“They had literally five squad cars come to his house on his block, lights flashing, completely humiliated the guy in front of his neighbors and his family,” Rogan says. “[Cops] brought him in; kept him in jail all day. His wife and kids didn’t know what was going on until he got home at 9 o’clock at night. Three days later he was acquitted.”
And that “wage-rich” package that supposedly includes a 55-percent salary increase? Rogan says the figure only applies to entry level techs and only stands up to scrutiny when New York’s newly-established $15 an-hour minimum wage is factored in. For experienced journeymen, the proposed bump in pay would be peanuts, and totally meaningless given the out-of-pocket medical expenses the company now insists employees must shell out.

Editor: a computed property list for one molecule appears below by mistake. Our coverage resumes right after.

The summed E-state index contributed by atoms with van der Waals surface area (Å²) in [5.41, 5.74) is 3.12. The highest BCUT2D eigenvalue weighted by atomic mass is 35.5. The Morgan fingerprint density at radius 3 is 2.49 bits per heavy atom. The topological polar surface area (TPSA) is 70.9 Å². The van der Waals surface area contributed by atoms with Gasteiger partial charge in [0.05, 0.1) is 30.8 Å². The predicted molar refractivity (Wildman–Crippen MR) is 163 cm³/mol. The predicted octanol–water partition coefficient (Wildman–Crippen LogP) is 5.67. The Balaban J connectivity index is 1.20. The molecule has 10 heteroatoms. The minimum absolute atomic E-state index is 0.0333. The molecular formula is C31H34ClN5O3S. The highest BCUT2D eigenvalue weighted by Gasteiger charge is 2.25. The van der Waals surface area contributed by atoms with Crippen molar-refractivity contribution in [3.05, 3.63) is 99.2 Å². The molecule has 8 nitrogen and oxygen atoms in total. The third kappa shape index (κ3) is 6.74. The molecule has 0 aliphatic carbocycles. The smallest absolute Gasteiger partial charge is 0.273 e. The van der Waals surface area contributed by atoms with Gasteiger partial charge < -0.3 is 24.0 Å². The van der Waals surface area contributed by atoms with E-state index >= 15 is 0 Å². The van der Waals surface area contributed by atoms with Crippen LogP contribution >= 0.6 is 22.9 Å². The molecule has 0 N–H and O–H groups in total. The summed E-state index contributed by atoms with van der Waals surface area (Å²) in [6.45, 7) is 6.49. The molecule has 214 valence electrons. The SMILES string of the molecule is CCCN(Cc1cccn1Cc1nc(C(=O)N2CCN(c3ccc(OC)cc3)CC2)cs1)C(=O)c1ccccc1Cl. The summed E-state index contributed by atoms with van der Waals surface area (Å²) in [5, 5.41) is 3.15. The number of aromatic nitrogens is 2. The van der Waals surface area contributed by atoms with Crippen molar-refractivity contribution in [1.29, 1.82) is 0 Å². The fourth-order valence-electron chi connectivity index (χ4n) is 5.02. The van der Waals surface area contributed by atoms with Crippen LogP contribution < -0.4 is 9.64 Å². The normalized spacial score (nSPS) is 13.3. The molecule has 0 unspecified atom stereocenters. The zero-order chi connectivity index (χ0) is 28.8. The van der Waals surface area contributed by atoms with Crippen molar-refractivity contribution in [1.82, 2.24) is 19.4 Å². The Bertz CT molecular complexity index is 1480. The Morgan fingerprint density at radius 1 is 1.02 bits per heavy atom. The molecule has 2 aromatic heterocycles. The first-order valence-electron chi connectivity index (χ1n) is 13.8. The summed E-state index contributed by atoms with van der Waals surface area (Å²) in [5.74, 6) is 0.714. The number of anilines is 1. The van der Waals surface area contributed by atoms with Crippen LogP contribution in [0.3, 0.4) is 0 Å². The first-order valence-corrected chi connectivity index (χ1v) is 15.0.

“For a family of four or five, you’re going to be pulling out-of-pocket sometimes, $12- to $15,000 more a year,” Rogan says. “It’s just ridiculous. Of course, they
don’t mention that. The way the businesses work…they flood the media with what they want because they don’t think people are going to be smart enough to investigate. Most people don’t look at the fine print. People see a company with their workers on strike and the first thing they say is, “A-ha…look at these guys — they want more money.’ No. That’s not it. It has nothing to do with money.”
Rogan further says that the way Charter/Spectrum has stacked the decked against workers, new hires will never be able to advance up the pay scale and achieve the American Dream the way he has.